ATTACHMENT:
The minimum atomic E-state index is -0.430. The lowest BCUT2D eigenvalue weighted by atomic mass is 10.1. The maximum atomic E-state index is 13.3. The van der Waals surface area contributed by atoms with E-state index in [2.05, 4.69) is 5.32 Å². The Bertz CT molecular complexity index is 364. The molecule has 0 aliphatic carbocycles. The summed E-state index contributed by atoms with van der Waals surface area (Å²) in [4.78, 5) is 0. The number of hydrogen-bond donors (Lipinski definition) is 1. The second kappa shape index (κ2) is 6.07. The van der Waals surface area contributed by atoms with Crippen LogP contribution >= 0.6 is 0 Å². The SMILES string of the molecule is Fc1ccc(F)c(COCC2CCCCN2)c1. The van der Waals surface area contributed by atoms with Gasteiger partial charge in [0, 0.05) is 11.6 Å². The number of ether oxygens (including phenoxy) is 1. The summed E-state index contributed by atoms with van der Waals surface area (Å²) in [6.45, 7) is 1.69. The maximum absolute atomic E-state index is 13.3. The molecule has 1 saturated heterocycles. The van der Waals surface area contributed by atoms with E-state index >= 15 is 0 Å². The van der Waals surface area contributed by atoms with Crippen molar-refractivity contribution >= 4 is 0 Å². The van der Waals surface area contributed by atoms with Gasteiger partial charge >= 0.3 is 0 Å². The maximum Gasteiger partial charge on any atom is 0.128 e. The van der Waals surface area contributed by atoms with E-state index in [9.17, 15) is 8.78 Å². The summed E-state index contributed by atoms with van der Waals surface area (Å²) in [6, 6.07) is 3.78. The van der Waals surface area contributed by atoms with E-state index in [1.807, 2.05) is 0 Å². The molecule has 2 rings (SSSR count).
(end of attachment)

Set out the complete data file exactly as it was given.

The minimum atomic E-state index is -0.430. The lowest BCUT2D eigenvalue weighted by atomic mass is 10.1. The maximum atomic E-state index is 13.3. The van der Waals surface area contributed by atoms with E-state index in [2.05, 4.69) is 5.32 Å². The Bertz CT molecular complexity index is 364. The molecule has 0 aliphatic carbocycles. The summed E-state index contributed by atoms with van der Waals surface area (Å²) in [4.78, 5) is 0. The number of hydrogen-bond donors (Lipinski definition) is 1. The second kappa shape index (κ2) is 6.07. The van der Waals surface area contributed by atoms with Crippen LogP contribution >= 0.6 is 0 Å². The SMILES string of the molecule is Fc1ccc(F)c(COCC2CCCCN2)c1. The van der Waals surface area contributed by atoms with Gasteiger partial charge in [0, 0.05) is 11.6 Å². The number of ether oxygens (including phenoxy) is 1. The summed E-state index contributed by atoms with van der Waals surface area (Å²) in [6.45, 7) is 1.69. The maximum absolute atomic E-state index is 13.3. The molecule has 1 saturated heterocycles. The van der Waals surface area contributed by atoms with E-state index >= 15 is 0 Å². The van der Waals surface area contributed by atoms with Crippen molar-refractivity contribution >= 4 is 0 Å². The van der Waals surface area contributed by atoms with Gasteiger partial charge >= 0.3 is 0 Å². The maximum Gasteiger partial charge on any atom is 0.128 e. The van der Waals surface area contributed by atoms with E-state index in [9.17, 15) is 8.78 Å². The summed E-state index contributed by atoms with van der Waals surface area (Å²) in [6, 6.07) is 3.78. The van der Waals surface area contributed by atoms with E-state index in [1.807, 2.05) is 0 Å². The molecule has 2 rings (SSSR count).